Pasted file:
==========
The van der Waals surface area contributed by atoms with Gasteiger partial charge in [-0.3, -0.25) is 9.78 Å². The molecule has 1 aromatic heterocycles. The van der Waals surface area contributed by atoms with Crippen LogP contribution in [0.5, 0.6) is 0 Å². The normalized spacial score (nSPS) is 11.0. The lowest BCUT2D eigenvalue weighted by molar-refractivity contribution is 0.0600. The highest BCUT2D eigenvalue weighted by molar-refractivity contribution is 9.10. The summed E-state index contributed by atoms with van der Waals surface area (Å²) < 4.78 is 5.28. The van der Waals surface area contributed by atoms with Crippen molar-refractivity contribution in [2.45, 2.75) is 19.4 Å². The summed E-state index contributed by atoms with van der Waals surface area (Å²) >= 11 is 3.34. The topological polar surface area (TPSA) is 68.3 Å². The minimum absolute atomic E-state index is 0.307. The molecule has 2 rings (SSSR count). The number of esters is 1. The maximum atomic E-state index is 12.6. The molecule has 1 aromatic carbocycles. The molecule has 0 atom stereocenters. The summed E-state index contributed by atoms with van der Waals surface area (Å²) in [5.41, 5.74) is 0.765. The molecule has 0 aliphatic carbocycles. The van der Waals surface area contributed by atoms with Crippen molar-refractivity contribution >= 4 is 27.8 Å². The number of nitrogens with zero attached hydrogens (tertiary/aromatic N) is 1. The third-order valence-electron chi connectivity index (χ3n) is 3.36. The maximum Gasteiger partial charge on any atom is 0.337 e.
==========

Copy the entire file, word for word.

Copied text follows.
The van der Waals surface area contributed by atoms with Gasteiger partial charge in [-0.3, -0.25) is 9.78 Å². The molecule has 1 aromatic heterocycles. The van der Waals surface area contributed by atoms with Crippen LogP contribution in [0.5, 0.6) is 0 Å². The normalized spacial score (nSPS) is 11.0. The lowest BCUT2D eigenvalue weighted by molar-refractivity contribution is 0.0600. The highest BCUT2D eigenvalue weighted by molar-refractivity contribution is 9.10. The summed E-state index contributed by atoms with van der Waals surface area (Å²) < 4.78 is 5.28. The van der Waals surface area contributed by atoms with Crippen molar-refractivity contribution in [2.45, 2.75) is 19.4 Å². The summed E-state index contributed by atoms with van der Waals surface area (Å²) >= 11 is 3.34. The topological polar surface area (TPSA) is 68.3 Å². The minimum absolute atomic E-state index is 0.307. The molecule has 2 rings (SSSR count). The number of esters is 1. The maximum atomic E-state index is 12.6. The molecule has 1 aromatic carbocycles. The molecule has 0 atom stereocenters. The summed E-state index contributed by atoms with van der Waals surface area (Å²) in [5.41, 5.74) is 0.765. The molecule has 0 aliphatic carbocycles. The van der Waals surface area contributed by atoms with Crippen molar-refractivity contribution >= 4 is 27.8 Å². The number of nitrogens with zero attached hydrogens (tertiary/aromatic N) is 1. The third-order valence-electron chi connectivity index (χ3n) is 3.36. The maximum Gasteiger partial charge on any atom is 0.337 e.